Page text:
By PABLO A. TARIMAN
Watching the new musical, “Fun Home” is like looking through old picture books where a cartoonist’s relives her once younger life with appropriate captions.
The stage set is a circle of things you find in an old house – old lamps, tables and chairs – and when Alison Bechdel (Cris Villonco) appears to re-live her past, you are at once transported to a once happy home on Maple Street.
Bruce Bechdel, the patriarch — with fully nuanced interpretation by Eric Kunze) — is perennially concerned with propriety. Girls should be seen in conventional feminine getup (no rubber shoes please), the house should look shiny and well-scrubbed. Helen Bechdel (Lea Salonga) is almost the typical mother and wife she is – attentive to the kids, a good housekeeper and playing Chopin during her spare time.
But as the musical gets into the middle of the daughter’s recollections, you see a woman struggling to keep her private agony to herself.
Indeed, the musical’s title is almost a misnomer. You see bits of fun in a once happy home with father playing airplane rides with her daughter but that was a fleeting impression. It is a home like no other but its façade makes it almost like any other family. Until the daughter digs into her past and confronts the naked truth about her family.
Midway into the musical, you see a family struggling to cope with unusual transitions. The daughter is attracted to the same sex and deeper into her family remembrances, the truth about her own father comes to the fore.
The hidden attraction of this musical depends on the viewer’s inner psyche. You witness a young girl growing up but unsure whether the family will understand what she is going through. She is not sure about her choices but her instinct tells her she is not cut out to be daughter of the year. You see a life but it is not a conventional one almost too painful to fathom.
In looking at this girl’s life, you discover her humanity.
But in the recreation of family episodes, the musical unleashes its inherent appeal. How do you judge this family with untypical daughter and father and a poor wife and mother left to contemplate if she deserves all these unusual transitions in the family.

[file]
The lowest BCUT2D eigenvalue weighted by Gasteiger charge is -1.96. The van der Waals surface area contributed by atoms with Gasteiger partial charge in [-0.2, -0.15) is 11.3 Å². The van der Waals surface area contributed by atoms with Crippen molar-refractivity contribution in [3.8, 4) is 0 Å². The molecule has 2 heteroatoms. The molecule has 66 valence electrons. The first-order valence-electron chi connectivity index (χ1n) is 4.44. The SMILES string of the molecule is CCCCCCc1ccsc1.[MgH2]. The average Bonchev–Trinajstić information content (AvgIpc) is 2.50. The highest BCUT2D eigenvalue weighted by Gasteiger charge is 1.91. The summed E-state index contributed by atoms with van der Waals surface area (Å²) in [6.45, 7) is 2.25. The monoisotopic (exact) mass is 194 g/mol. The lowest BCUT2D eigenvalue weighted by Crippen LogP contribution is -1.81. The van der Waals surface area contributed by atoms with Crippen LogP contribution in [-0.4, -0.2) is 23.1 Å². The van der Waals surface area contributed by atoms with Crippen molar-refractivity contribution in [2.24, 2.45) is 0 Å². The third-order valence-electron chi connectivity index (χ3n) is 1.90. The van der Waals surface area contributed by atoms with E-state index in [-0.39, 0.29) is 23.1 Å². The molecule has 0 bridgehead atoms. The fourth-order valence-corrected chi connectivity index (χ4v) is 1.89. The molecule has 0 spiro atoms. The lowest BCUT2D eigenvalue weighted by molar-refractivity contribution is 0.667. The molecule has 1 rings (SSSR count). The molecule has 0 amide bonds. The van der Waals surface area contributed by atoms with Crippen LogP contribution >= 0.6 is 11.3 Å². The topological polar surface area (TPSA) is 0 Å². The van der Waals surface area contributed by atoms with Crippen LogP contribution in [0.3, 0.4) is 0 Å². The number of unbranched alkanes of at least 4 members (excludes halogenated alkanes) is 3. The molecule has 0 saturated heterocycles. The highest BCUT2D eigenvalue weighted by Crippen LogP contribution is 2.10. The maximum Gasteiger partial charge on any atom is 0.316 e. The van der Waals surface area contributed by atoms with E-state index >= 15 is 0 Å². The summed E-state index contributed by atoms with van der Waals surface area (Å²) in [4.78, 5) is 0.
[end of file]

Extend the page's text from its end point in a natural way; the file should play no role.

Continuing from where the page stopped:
What is enjoyable about the production is a sensitive ensemble able to recreate the story with restrained but, undiminished, emotional impact.
Villonco as the 43-year old cartoonist named Alison Bechdel remembers her home and childhood and the father’s tragic ending with such clarity you wanted to weep for her in this musical that ends with a muffled sob of despair.
Lea Salonga as Helen Bechdel chills and by turns, mesmerizes, in her deeply moving aria, “Days and Days,” Eric Kunze as Bruce Bechdel lays bare his devastation in “”Edges of the World.”
Even the short appearance of Laurence Mossman (as Roy, Pete and Mark) is fully defined without the benefit of elaborate lines.
Mikkie Bradshaw Volante and Andee Achacoso capture the uncanny innocence of youth as the Medium Alison and Small Alison. Volante, for one, perfectly mirrored the young woman’s awkward transition.
Towards the end, Villonco as the mature Alison Bechdel triumphs on all fronts giving us poignant, if, revealing chapters of her life and emerges a formidable actress to reckon with.
“Fun Home” — with music by Jeanine Tesori and book and lyrics by Lisa Kron — gives us a rare nostalgic journey into our own inner selves and leaves us a whiff of fresh air on which to start and reflect life anew.
Like it or not, the musical gives us an idea on how celebrated singers like Aiza Seguerra and Charice Pempengco coped with difficult transitions.
Pardon the cliché but the musical is another case of art imitating an unusual life.
In the end, the musical allows you to look at members of the LGTB community in more human terms and without the label.
“Fun Home” with superb direction by Bobby Garcia has remaining performances at Carlos P. Romulo Auditorium Nov 25 (Fri) 8PM, Nov 26 (Sat) 3PM/8PM, Nov 27 (Sun) 3PM/8PM (Last performance)
For remaining tickets, call TicketWorld at 8919999.